In today’s Finshots, we explain the concept of reverse innovation  based on the back of GE Healthcare’s endeavours in India.

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The Story

On 26th March, GE Healthcare announced it would invest a whopping ₹8,000 crores in India over the next 5 years.

Okay, we should be saying Wipro GE Healthcare is investing that money actually since the two entities formed a joint venture in the 1990s.

But what caught our eye in their statement was about making “In India for the World”.

Now here’s the thing. If you think that the statement is about yet another manufacturing company relying on India’s low-cost labour and talented pool of people to make their products for cheap, it’s not entirely true.

What GE Healthcare wants to do instead could be termed reverse innovation.

What’s that, you ask?

See, when GE Healthcare first set up shop in India, their focus was to simply sell their expensive medical equipment such as CT, MRI, and ultrasound machines to hospitals and physicians in the country. The idea was to innovate the products in the rich countries and sell them in lower-income places. After all, who wouldn’t want products being made in these developed markets, right? There’s a certain allure to that.

But soon, GE realised that this imported stuff might be a little too pricey to achieve the desired scale.

So the American management team decided the best way to go about it would be to simply cut back on features. This way, they could reduce the cost of the equipment and make it more palatable to Indian consumers.

But even that didn’t move the needle by much in the country.

That’s when GE decided they needed to do something radically different. If they wanted to sell products en masse in a country like India, they first needed to make products for a country like India. It couldn’t be just about cutting back features to reduce costs. They needed to innovate and sell what customers in India needed. Not what GE wanted to make for them. So that meant the engineering and research team had to be in India and understand the country to figure out what to build.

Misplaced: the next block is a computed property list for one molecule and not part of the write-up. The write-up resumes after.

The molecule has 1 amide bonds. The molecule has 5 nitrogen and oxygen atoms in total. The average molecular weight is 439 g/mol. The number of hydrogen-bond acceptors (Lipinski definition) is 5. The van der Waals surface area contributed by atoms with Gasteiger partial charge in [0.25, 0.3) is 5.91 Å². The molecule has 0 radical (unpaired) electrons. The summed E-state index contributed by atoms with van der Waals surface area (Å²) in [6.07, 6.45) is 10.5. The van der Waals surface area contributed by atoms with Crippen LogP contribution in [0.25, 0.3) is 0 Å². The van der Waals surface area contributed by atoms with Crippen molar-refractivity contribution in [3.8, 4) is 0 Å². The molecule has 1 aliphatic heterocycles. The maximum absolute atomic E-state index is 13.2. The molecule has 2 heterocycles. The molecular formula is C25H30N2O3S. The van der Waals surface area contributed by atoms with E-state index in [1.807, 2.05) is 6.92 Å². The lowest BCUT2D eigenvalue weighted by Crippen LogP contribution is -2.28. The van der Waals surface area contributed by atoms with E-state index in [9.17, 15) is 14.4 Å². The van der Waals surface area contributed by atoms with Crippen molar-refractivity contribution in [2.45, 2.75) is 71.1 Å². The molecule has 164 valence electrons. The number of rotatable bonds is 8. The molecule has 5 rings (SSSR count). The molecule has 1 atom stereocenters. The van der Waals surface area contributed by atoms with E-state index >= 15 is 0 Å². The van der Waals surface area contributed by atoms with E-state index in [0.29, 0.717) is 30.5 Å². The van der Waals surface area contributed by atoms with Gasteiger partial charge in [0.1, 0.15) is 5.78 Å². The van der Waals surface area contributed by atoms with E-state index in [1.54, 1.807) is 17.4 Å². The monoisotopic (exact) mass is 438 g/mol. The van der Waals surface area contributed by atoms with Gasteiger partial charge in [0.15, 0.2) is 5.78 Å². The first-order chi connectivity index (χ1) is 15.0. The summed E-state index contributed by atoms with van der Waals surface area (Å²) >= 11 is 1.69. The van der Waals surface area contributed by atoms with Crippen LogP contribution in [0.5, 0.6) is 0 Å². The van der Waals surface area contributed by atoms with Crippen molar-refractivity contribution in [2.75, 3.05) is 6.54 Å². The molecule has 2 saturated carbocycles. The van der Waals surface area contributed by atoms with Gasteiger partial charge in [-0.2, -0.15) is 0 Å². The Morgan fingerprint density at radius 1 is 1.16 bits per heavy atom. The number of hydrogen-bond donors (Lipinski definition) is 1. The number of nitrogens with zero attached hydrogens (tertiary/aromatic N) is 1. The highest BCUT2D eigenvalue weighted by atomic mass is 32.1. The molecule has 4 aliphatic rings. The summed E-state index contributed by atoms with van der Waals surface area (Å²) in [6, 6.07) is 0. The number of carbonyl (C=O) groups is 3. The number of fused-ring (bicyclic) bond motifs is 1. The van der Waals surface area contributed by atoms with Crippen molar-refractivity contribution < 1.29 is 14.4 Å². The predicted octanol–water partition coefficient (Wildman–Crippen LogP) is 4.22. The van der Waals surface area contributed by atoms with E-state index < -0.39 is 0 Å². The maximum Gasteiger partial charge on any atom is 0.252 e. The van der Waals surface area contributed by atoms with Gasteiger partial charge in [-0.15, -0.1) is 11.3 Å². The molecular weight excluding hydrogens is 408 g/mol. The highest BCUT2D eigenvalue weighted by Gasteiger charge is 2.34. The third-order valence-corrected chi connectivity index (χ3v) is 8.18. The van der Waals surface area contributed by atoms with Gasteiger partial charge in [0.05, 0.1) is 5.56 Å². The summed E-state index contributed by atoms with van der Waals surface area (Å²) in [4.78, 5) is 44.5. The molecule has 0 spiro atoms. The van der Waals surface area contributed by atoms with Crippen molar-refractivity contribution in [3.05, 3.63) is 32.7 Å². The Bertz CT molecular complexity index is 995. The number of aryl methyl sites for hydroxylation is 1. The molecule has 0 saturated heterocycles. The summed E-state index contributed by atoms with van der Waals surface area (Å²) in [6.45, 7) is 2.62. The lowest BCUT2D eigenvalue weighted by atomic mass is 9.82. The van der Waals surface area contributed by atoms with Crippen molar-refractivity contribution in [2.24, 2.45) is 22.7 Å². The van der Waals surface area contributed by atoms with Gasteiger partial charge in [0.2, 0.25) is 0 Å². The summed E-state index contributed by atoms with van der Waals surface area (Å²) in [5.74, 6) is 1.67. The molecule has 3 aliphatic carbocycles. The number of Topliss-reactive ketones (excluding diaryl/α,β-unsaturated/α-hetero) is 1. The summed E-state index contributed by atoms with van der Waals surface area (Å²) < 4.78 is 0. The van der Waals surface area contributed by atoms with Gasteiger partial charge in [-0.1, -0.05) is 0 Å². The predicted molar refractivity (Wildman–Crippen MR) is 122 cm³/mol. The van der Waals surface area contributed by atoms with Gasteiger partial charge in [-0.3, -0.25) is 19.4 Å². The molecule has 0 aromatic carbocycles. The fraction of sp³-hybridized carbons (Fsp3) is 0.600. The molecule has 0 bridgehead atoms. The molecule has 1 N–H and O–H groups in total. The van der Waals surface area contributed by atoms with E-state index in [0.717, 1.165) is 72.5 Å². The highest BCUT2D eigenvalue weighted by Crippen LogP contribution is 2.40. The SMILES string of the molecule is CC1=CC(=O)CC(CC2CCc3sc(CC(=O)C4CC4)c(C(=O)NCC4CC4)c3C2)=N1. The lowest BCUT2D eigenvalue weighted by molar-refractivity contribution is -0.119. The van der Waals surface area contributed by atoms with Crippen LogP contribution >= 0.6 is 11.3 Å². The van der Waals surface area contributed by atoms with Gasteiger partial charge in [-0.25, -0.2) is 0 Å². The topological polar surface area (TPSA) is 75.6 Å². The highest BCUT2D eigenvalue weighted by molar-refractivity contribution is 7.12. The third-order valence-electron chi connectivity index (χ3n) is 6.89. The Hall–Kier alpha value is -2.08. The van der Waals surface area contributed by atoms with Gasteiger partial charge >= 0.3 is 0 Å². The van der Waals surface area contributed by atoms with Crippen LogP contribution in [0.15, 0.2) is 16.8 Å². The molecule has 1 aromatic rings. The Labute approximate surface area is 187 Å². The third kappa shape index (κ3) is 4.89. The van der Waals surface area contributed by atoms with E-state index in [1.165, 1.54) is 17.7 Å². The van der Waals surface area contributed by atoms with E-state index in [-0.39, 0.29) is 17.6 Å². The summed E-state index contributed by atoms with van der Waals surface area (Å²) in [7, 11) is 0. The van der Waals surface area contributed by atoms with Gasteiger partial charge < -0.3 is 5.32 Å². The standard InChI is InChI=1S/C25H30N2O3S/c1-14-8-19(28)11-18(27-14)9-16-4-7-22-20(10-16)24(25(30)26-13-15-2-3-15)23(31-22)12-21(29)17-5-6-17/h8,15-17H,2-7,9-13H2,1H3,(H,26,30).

And to ensure that the India plan was a success, they needed to overhaul their organizational structure too. Earlier, the India business was subsumed under Asia, which was further under Europe, which then reported to the head office in the US. It was a long chain of command. So India became a new organizational unit with its head directly reporting to the top brass in the US. This unit would have the power to decide which products to develop for their markets and how to make and sell them too.

India was becoming a key cog in the GE machine.

And by the late 2000s, GE had its first big success — it created an electrocardiogram (ECG) machine that catered to India’s needs. Since power outages were frequent, they decided it would be battery-operated. Since healthcare professionals wanted it to be portable, they made it lightweight. And since servicing headaches could crop up in rural areas, GE decided to use commercially available parts instead of the proprietary ones.

The end result?